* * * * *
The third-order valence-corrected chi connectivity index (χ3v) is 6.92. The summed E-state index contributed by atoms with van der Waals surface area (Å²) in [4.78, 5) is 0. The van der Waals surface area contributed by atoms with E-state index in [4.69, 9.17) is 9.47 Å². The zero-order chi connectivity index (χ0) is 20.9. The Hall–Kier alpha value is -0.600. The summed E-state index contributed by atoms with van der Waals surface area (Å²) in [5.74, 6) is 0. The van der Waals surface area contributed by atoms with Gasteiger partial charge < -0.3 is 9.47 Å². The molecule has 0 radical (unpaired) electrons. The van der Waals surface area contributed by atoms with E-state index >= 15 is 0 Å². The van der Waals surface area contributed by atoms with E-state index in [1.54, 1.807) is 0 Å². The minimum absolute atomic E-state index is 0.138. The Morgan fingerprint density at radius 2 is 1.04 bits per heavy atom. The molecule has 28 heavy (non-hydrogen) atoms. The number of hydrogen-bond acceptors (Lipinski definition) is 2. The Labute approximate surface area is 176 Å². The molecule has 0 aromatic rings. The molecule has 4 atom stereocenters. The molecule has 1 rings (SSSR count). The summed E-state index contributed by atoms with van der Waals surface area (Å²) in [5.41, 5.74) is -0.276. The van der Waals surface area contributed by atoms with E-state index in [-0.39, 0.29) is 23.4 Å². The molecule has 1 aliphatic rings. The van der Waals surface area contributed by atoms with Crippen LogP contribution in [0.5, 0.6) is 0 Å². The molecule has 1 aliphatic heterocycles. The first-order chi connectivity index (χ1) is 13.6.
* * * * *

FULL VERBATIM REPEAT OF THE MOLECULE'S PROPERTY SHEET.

The third-order valence-corrected chi connectivity index (χ3v) is 6.92. The summed E-state index contributed by atoms with van der Waals surface area (Å²) in [4.78, 5) is 0. The van der Waals surface area contributed by atoms with E-state index in [4.69, 9.17) is 9.47 Å². The zero-order chi connectivity index (χ0) is 20.9. The Hall–Kier alpha value is -0.600. The summed E-state index contributed by atoms with van der Waals surface area (Å²) in [5.74, 6) is 0. The van der Waals surface area contributed by atoms with Gasteiger partial charge < -0.3 is 9.47 Å². The molecule has 0 radical (unpaired) electrons. The van der Waals surface area contributed by atoms with E-state index >= 15 is 0 Å². The van der Waals surface area contributed by atoms with E-state index in [1.54, 1.807) is 0 Å². The minimum absolute atomic E-state index is 0.138. The Morgan fingerprint density at radius 2 is 1.04 bits per heavy atom. The molecule has 28 heavy (non-hydrogen) atoms. The number of hydrogen-bond acceptors (Lipinski definition) is 2. The Labute approximate surface area is 176 Å². The molecule has 0 aromatic rings. The molecule has 4 atom stereocenters. The molecule has 1 rings (SSSR count). The summed E-state index contributed by atoms with van der Waals surface area (Å²) in [5.41, 5.74) is -0.276. The van der Waals surface area contributed by atoms with E-state index in [-0.39, 0.29) is 23.4 Å². The molecule has 1 aliphatic rings. The van der Waals surface area contributed by atoms with Crippen LogP contribution in [0.5, 0.6) is 0 Å². The molecule has 1 aliphatic heterocycles. The first-order chi connectivity index (χ1) is 13.6.